The failure of the bags to dissolve is considered to have been related to the age of the PVA bags (with some of the bag stock supplied possibly being over 2 years old) and extended periods of high storage temperature. The supplier has since reduced inventory to overcome the age issue and recommend that storage environments be considered with regard to temperature. The shipping containers also do not provide an ideal environment for storage.
Early water quality data indicated that the water should not be scale forming in the presence of fluoride. However, during the trial a layer of fluoride was found to be accumulating and compacting at the base of the saturation tank in Community X.
The fluoride plants in Community Y and Community X used a down flow principle. That is, the saturated fluoride solution flowed down through the base of the tank and passed into a collection column from which the metering pumps draw. This down flow caused compaction or 'scaling' of the undissolved fluoride at the base of the tank. This was found to inhibit the flow of saturated fluoride solution to the dosing injection pumps. The plumbing of the saturation tank in Community X was altered to increase the recirculation in the saturation tank to promote dissolution of the fluoride. This problem remained unaddressed in Community Y at the time of our investigation. The supplier has since redesigned the plants to operate on an up flow system, thus eliminating the compaction.
The compaction of fluoride at the base of the tank inhibited solution flow. Once the solution level fell below a certain level, air would enter the system and cause the pumps to stop operating. The ESO in Community X would manually 'bleed off' the air in the pumps and restart the system of fluoride injection. This issue has been addressed by the redesign of new fluoridation plants to operate on an upward flow principle.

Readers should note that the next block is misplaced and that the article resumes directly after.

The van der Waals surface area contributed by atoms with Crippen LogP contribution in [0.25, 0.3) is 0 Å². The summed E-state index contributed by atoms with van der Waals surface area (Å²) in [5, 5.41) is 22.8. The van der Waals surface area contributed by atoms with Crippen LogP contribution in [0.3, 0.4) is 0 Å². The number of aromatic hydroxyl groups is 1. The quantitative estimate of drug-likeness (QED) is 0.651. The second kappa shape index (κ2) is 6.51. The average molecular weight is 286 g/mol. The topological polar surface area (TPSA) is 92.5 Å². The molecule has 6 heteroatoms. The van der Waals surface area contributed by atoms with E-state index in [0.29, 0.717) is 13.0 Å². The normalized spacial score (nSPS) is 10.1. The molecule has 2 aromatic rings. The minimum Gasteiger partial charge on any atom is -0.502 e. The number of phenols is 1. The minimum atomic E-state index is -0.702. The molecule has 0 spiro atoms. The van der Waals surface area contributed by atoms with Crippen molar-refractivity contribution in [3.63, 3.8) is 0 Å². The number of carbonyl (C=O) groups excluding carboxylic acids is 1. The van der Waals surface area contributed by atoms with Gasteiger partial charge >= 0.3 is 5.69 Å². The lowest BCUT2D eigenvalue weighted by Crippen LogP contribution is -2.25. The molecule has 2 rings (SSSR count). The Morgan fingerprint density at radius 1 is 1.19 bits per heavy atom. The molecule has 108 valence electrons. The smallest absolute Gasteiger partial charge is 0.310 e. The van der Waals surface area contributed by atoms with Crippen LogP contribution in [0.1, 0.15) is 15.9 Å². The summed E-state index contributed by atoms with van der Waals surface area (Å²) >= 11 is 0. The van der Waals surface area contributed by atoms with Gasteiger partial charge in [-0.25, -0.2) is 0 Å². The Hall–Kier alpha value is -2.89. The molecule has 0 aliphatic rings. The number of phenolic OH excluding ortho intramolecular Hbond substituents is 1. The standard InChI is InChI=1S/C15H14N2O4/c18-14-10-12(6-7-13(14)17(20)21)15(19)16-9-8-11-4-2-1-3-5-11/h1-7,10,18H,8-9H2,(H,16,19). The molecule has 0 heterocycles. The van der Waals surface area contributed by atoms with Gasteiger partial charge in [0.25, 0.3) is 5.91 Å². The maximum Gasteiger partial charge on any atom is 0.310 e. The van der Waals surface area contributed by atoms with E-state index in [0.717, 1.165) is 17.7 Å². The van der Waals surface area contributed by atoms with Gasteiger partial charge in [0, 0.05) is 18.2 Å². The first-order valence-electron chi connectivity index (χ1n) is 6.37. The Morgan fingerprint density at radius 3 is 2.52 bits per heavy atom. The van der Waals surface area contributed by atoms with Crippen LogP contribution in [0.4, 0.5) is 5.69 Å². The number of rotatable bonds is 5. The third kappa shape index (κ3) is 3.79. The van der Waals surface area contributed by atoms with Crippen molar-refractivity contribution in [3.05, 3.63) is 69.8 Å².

Each fluoridation plant came preassembled in a shipping container. The container was fitted with a small air conditioner. The purpose of the unit is to keep the instrumentation cool and provide comfort for those working in the units. In practice the containers heated up considerably and the air conditioning unit had little or no effect in maintaining a moderate temperature. As a result the containers became unsuitable environments to work in, especially for prolonged periods.
The supplier acknowledged that shipping containers were not ideal for the tropical environment; but were preferred for their portability (remote area use) and security which was considered of paramount importance. An outer protective sunshield to remove the direct heat load and increased air conditioning capacity may assist in reducing the temperatures in the containers. Purpose built facilities for the fluoridation equipment is an alternative to shipping containers for future plants.
Each ESO was instructed to take daily readings of the fluoride level meter and to fax the weekly results to PWC in Darwin. Fluoride levels in Community X were collected for approximately 72% of the complete trial period, while levels at Community Y were reported for approximately 15% of the trial period.
In addition, PWC installed a remote fluoride level monitoring system from a separate supplier. This system is limited by its dependence on functioning telephone lines and electricity at the community level. In Community Y it was found that the fluoride monitoring probes were not connected to the remote monitoring systems.
PWC staff did not regularly access the information and when requested to provide information on the functioning of the fluoridation plants for the period of the trial they found the computer system had not retained any information. The loss of the data on the operation of the plants from the remote communication equipment has limited the quality of data available for the trial. The remote monitoring equipment was infrequently checked and the data were lost at the completion of the trial. The supplier commissioned with responsibility to provide a backup of the data reported to have deleted the data from their servers by the time of the completion of the trial.